Tag Archives: HPTN 052

Henan province study shows HIV treatment offering greater protection against transmission as drugs, programs improved

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Findings suggest that quality of care required to reduce HIV transmissions can be achieved in resource-poor and remote settings Selling blood brought in more money, quicker, than farmers across Henan province in China could earn any other way, but the practice came at an even higher price. By 1997 when the government cracked down on […]

Cambodian sex workers describe barriers to HIV prevention, rights advocates track a widening treatment divide, and researchers look at syringe sharing . . . We’re reading about access to health services as a human right

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The hidden world of Cambodian sex workers – Last week we were reading a study highlighting how an anti-sex trafficking law enacted in Cambodia to protect women was having the unintended and opposite effect of standing between women and vital health services. In this video, reported and produced by Steve Sapienza, you can hear about […]

What comes after START? We’re reading about a projected cost of universal access and other barriers to treatment

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Treating HIV Patients Before They Get Sick – This New York Times editorial follows the newspaper’s reporting on findings from the Strategic Timing of AntiRetroviral Treatment study, which found that treating people for HIV upon diagnosis averts illnesses without adding negative impacts. The findings, the editorial says, raise the question of: “whether global and national […]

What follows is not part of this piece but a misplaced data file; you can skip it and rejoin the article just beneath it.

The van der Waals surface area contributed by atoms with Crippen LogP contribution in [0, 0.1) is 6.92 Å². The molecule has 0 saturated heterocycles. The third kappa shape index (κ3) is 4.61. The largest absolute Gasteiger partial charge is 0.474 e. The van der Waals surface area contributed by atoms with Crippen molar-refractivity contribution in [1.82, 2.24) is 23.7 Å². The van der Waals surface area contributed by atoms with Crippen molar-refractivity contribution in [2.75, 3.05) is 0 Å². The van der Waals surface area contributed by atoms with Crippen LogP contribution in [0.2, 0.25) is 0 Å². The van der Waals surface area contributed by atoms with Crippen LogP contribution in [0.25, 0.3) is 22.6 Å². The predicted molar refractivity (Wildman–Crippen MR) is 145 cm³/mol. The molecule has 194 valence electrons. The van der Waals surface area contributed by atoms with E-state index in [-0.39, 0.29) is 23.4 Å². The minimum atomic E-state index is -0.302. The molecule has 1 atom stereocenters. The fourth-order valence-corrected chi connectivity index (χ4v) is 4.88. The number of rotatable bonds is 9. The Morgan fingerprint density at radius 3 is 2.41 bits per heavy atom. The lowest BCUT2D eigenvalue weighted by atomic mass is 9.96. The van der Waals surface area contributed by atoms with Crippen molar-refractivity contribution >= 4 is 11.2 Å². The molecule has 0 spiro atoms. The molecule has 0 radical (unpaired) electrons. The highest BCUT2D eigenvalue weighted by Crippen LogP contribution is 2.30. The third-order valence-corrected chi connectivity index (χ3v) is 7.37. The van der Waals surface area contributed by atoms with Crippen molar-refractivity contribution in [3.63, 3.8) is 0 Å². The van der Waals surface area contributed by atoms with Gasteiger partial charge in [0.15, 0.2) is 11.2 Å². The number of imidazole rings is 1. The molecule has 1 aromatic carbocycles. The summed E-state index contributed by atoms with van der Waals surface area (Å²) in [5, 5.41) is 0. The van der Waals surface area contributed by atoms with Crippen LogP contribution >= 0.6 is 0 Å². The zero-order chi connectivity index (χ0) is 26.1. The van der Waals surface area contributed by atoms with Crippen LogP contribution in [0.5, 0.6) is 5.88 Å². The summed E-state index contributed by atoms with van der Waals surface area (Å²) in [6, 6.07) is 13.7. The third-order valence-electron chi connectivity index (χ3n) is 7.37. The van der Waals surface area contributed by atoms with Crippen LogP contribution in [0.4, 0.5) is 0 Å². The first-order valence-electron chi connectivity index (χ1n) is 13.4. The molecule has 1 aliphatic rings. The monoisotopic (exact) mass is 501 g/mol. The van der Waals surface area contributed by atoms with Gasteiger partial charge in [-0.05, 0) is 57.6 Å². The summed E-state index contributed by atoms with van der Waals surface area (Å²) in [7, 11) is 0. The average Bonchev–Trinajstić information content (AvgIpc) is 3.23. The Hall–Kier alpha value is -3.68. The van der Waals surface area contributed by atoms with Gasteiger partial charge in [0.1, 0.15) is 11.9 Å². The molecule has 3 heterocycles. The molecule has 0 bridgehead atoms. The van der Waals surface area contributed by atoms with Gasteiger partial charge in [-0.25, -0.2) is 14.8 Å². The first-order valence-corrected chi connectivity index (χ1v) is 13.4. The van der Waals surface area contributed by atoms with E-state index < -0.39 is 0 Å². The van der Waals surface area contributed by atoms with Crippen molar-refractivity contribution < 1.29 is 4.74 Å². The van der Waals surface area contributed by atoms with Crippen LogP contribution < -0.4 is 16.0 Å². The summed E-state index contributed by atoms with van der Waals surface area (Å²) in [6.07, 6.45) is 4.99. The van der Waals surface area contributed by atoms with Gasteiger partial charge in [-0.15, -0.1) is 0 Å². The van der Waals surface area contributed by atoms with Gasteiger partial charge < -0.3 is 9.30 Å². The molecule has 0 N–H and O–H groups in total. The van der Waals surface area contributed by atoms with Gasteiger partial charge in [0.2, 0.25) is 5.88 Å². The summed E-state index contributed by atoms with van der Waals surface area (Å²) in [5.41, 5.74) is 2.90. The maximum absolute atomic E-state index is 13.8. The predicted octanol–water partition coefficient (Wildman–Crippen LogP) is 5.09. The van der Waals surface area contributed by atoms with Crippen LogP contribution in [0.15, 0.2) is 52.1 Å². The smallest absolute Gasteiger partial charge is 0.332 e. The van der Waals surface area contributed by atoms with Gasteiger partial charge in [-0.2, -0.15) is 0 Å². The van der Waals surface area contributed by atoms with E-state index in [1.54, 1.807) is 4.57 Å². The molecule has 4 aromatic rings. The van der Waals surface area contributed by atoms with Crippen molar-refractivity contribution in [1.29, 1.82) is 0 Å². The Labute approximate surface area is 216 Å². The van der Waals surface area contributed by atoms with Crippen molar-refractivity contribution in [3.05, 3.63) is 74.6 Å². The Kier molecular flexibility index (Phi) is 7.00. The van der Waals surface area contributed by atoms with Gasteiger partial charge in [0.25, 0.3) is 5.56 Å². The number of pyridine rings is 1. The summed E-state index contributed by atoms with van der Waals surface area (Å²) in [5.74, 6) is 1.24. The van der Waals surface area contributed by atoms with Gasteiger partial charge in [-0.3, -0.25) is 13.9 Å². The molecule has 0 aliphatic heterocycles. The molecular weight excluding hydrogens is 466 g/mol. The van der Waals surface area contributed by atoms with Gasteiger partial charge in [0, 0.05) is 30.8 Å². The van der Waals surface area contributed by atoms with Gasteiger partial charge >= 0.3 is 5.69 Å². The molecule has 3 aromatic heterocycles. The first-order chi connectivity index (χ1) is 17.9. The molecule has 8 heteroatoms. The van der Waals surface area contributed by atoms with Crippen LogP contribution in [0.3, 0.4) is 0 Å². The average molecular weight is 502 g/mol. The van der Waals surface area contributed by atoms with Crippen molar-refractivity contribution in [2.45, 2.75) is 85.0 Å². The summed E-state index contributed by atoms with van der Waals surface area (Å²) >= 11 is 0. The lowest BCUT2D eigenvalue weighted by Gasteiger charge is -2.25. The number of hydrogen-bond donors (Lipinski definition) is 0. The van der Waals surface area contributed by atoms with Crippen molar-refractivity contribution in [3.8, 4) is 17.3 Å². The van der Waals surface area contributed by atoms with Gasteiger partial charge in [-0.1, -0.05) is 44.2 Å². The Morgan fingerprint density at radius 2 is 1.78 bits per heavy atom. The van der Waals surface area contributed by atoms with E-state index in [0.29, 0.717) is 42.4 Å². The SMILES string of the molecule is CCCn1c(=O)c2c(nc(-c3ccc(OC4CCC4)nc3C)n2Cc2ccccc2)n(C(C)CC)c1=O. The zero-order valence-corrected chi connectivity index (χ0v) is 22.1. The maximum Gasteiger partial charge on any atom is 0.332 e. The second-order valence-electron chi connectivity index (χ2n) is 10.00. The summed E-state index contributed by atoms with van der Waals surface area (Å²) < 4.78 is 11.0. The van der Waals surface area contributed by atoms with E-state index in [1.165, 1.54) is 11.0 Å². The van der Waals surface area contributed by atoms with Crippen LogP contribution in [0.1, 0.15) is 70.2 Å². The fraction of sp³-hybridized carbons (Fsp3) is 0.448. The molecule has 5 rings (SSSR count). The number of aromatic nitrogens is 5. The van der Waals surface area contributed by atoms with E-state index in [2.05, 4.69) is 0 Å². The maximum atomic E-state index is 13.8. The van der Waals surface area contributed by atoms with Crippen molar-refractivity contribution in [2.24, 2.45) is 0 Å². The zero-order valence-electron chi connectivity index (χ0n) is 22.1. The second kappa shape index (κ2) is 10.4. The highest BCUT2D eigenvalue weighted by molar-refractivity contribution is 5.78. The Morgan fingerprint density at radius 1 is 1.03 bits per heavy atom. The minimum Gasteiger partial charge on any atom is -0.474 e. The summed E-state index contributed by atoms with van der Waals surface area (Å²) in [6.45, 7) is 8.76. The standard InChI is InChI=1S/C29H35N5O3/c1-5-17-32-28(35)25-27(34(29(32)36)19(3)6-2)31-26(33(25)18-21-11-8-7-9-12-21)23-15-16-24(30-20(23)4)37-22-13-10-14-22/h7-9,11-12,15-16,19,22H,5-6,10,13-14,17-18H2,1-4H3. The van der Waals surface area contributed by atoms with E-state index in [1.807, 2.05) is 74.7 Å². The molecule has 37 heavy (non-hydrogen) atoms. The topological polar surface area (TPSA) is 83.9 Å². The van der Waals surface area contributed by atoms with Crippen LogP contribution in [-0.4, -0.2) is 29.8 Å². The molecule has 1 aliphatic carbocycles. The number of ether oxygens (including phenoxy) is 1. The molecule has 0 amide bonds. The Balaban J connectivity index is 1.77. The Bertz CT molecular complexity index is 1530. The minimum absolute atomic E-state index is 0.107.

A bargain too! Analysis shows early HIV treatment provides good economic value, along with health and transmission prevention

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The landmark HPTN 052 study, which proved in 2011 that treating HIV also prevents transmission of the virus, continues to be the gift that keeps on giving, with data from the multi-site trial now showing that early treatment is cost-effective as well, results of a just-released analysis reported in the New England Journal of Medicine […]

HPTN Annual Meeting: Is “PopART” research, or just good health practice?

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It sounds obvious, urgent, and ambitious: Make HIV counseling and testing as well as links to subsequent care and prevention services universally available, and watch the numbers of new infections drop steeply.

Increasingly, Richard Hayes of the London School of Hygiene and Tropical Medicine said Monday, it also sounds practical.

HPTN Annual Meeting: “One thing begets another . . .” from questions, to discoveries, to policy

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The HIV Prevention Trials Network is holding its annual meeting in Washington, DC this week, and Science Speaks is there, covering Monday, Tuesday and Wednesday sessions. Can community involvement in HIV testing make an impact on the stigma that has clung to the disease and hindered treatment? Can paying teenage girls to stay in school […]

Panel members: Policy stemming from PEPFAR evaluation needs to integrate “earthquake” that happened in its midst

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When a report evaluating the impact of the President’s Emergency Plan For AIDS Relief produces recommendations that give little weight to the most recent major scientific breakthrough in HIV research, what will its impact on policy be? That ended up being one of the central questions in a panel discussion April 30, at the Center […]

Dr. Myron Cohen: Treatment as prevention is a bridge to the future

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Dr. Myron Cohen had a broken arm in a sling, was talking on a subject he has discussed scores of times before, but all the same, he was having a good time. “It’s a really exciting time to be in AIDS research,” he explained. He was talking to an audience Wednesday evening at the George […]

ID Week: A last look at AIDS, from beginning to end

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SAN DIEGO, CA — Do you remember where you were at the beginning of AIDS? Diane Havlir, who gave ID Week’s final talk on the epidemic, likes to ask that at the start of a talk, although she is increasingly aware that some of the physicians and researchers she is speaking to were children back […]